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In previous weeks we have been talking about the challenge of keeping our priorities straight in this busy world. We have looked at David, “a man after God’s own heart” (Acts 13:22) and a true “Renaissance Man”, who made spending time with God his first priority:

“One thing I asked of the Lord,
that will I seek after:
to live in the house of the Lord
all the days of my life,
to behold the beauty of the Lord,
and to inquire in his temple”
(Psalm 27:4).

The “one thing” above every other thing David pursued was to live daily in God’s presence and beauty. We have looked at four spiritual practices that you might find helpful in living each day in the awareness of God’s presence with you:

  1. The Daily God Hunt
  2. Palms Down/Palms Up
  3. Praying Scripture
  4. Prayer Walking.

Today I want to commend to you a spiritual practice that many people find to be spiritually refreshing, and helpful as well in keeping other spiritual practices: the spiritual practice is UNPLUGGING.


Be still, and know that I am God
Psalm 46:10

“The world is too much with us; late and soon”, lamented poet William Wordsworth, almost two centuries ago. What might Wordsworth have to say about how the world crowds in on us today! While Americans continue spending 26-28 hours a week in front of the television, our time on the Internet has increased 121% over the last five years. How many times I catch myself going online just to check my email, and an hour later I’m web searching, forgetting why I had even gone online in the first place. Many of us are feeling the need for time to think, to talk, to feel, to listen, to pray and to just be.

From earliest times the people of God have practiced fasting as a way of spiritual cleansing and renewal, symbolizing their need for repentance and change in direction. Today, many people are also feeling the need to “fast” from social media and the Internet for a while, pulling off the ‘great information highway’. In order to better center their lives they are temporarily pulling the plug on the TV, Internet, email, text messaging and the need to always be plugged in.

Our Lord remains the model for unplugging and taking time away from the world He had come to save. Consider His example in the following scene from the Gospels:

In the morning, while it was still very dark, he got up and went out to a deserted place, and there he prayed. And Simon and his companions hunted for him. When they found him, they said to him, ‘Everyone is searching for you.’ — Mark 1:35-36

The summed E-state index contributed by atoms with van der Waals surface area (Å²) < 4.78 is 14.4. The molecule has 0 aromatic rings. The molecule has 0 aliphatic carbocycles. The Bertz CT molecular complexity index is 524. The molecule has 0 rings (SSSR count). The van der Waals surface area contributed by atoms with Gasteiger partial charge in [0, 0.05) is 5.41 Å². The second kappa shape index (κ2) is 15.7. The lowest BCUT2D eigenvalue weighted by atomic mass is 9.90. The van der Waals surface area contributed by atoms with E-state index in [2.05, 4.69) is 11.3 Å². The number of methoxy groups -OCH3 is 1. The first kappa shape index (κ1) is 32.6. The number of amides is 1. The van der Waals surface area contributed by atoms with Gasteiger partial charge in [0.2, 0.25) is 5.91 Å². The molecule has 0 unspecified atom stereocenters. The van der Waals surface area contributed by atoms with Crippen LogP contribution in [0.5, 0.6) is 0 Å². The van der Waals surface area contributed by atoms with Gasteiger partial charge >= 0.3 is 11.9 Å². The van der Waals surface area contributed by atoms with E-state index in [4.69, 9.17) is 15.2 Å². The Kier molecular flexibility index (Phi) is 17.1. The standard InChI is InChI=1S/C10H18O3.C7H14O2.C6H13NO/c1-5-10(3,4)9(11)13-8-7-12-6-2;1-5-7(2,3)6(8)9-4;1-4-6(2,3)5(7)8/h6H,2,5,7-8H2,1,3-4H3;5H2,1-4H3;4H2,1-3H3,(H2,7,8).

Even with everyone searching for Jesus and trying to reach Him, He recognized His need to take time away. Consider the following ways in which you might want to occasionally unplug so that you might be fully present to God and to others:

  • Set aside one day a week to be as media free as possible (i.e. unplugging from the TV, Internet, Facebook, Twitter, etc.).
  • My son, Rhett, suggests creating a physical space where you put aside high-tech devices as a way of saying to one another, “I am present”. Rhett has a tray in which he puts his phone, computer and other devices when he walks in the door of his house after a busy day. Those items remain there for the night unless he has some “good reason” to access them.
  • Listen to silence or to music as you drive in the car rather than the news or talk radio.
  • Don’t always turn on the radio or TV when you get up in the morning, but listen for God instead.
  • Go for a walk; read a poem; talk to your spouse. Even when “everyone is searching for you”, just let yourself be.

Try some of these suggestions and then reflect on how they work for you. Talk as a family about your use of the media, and the media’s use of you. Ask the Holy Spirit to help and guide you as you follow our Lord’s example of unplugging for a while from a world that is “too much with us”.

Grace and peace,

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